5 June 2012


If you haven't yet read the first in this series, Servant of the Underworld, you can find my review here. There may be spoilers for this first book in the following review.

Harbinger of the Storm (Obsidian and Blood #2)
Author: Aliette de Bodard
Series: Yes, #2
UK Publisher: Angry Robot
UK Release date: January 2011
Genre: Historical fantasy

When the Revered Speaker Axayacatl-tzin dies, the fifth world is left vulnerable. Without a ruler, the Mexica Empire is no longer under the protection of Huitzilpochtli, the God of War, but is at the mercy of flesh-eating stardemons, not to mention the politics of electing a new emperor.

In order to discover who is behind the deaths of a council member and the Guardian to the Empire, Acatl, High Priest of the Dead, must throw himself into the political melee that ensues. Discovering that a stardemon was summoned from within the court means that Acatl must interview council members and become embroiled in discerning each man’s own political agenda, and figuring out who is telling the truth and who is playing a dangerous game.

When Axayacatl’s wife and sister to the ruler of neighbouring Texcoco, is found to have consorted with the murdered councilman, the mystery escalates and soon Acatl realises that the crimes are bigger than he could have imagined. Acatl will once again have to enter the god’s world of sacrifice, deception and trickery, with only the company of his fellow priests to help him survive. He must decide whether he can put aside his mistrust of politics and priests’ ambitions to save the empire.

Harbinger of the Storm is a complex murder mystery, spanning the everyday and the world of the gods. Set in Aztec culture, life is filled with danger as men struggle to gain power and favour from the menacing and unforgiving gods.

Despite his dislike of politics, Acatl is once again thrown into the midst of meddling high priests and scheming council members, of which he must decipher where the truth lies. Not trusting in politics or the men who dabble in it, Acatl is forced to fight for the future survival of the empire and put aside the ambitions and flaws of his counterparts. Although he doesn’t undergo such a dramatic personal trial as he did facing the past death of his father in Servant of the Underworld, Acatl is forced to make an important but personal decision that could affect the entire empire.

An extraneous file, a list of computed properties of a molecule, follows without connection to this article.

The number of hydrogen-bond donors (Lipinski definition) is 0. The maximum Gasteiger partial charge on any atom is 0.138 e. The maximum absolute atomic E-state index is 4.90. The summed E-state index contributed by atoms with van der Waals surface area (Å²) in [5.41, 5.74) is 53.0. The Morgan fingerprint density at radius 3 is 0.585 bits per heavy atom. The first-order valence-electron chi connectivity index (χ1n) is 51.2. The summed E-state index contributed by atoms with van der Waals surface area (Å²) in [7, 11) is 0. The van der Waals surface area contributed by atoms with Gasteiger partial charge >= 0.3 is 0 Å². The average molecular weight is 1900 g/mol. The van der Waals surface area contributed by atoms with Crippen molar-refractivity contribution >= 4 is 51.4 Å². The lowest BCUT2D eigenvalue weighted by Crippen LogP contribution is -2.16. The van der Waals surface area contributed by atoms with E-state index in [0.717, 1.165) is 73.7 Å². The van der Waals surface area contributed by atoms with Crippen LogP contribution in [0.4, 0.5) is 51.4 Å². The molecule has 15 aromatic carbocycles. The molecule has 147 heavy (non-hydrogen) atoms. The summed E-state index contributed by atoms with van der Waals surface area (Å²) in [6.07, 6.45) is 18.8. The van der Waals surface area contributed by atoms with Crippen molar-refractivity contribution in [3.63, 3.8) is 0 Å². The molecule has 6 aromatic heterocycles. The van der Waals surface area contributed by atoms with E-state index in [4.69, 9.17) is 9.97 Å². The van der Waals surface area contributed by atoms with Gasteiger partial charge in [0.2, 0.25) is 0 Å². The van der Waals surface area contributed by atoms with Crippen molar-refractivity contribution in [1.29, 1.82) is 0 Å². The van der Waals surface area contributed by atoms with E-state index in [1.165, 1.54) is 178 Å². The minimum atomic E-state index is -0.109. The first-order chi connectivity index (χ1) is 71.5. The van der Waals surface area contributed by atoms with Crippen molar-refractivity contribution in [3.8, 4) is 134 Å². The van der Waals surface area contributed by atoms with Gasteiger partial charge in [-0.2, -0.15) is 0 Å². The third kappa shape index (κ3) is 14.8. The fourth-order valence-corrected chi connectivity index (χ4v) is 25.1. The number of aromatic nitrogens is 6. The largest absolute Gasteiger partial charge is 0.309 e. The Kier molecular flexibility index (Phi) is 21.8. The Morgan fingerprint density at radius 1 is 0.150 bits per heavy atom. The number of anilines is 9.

One of my favourite characters is Teomitl, brother of Axayacatl and previous sidekick to Acatl. Having fallen in love with Mihmatini, Teomitl must face his brother and heir to the throne, Tizic-tzin, who is adamant that their relationship cannot continue. Being of low rank, Mihmatini, Acatl’s sister, is deemed unworthy of being with Teomitl who will one day be heir apparent. With his patronage to Chalchiuhtlicue, Goddess of Lakes and Streams, Teomitl has become stronger and more powerful, and we see him bringing with her magical power throughout the story. He must not only learn to control his temper and rage, but must also put aside his own feelings and pride when he clashes with the ruler of Texcoco, Nezahual. Both are young and powerful, and I enjoy the interplay between the two as their personalities battle against each other.

I’m also really pleased to see Mihmatini become more involved in the story when she takes on an important role as Guardian of the Empire, which cements her relationship with Teomitl much to Tizoc-tzin’s disgust. In a very male dominated cast and after the loss of the previous Guardian Ceyaxochitl, it is good to see another female take some of the limelight, however she certainly deserves more. She is an interesting character with her own strengths as a woman and as a budding priestess. I can’t wait to see more of both her and Teomitl and how their relationship might blossom in the future.

Following on from its predecessor, Harbinger of the Storm encompasses an even greater cast of characters each with their own back stories and secrets, and it can often be confusing trying to remember who is priest of what and what each is hiding. Likewise the plot is made up of numerous twists, turns and subplots, which keep the pace fast and give a real sense of urgency to the story. It certainly left me guessing although slightly befuddled; this is not the kind of book where you could possibly predict what might happen at the end let alone in a chapters time, and it makes you feel as Acatl must – caught up in a whirlwind of mystery and intrigue.

Refreshingly new and different, Aliette de Bodard’s series has built up an impressively real and spectacular backdrop filled with Aztec culture, mythology and deities. The fast pace and intrigue pull you into a captivating world, where the fury and vengeance of the gods can change everything and no one can be trusted. One can only imagine what might happen next in Master of the House of Darts, but you can guarantee it will be a stunningly fast and furious ride of Aztec proportions.

Rating: 3.5*

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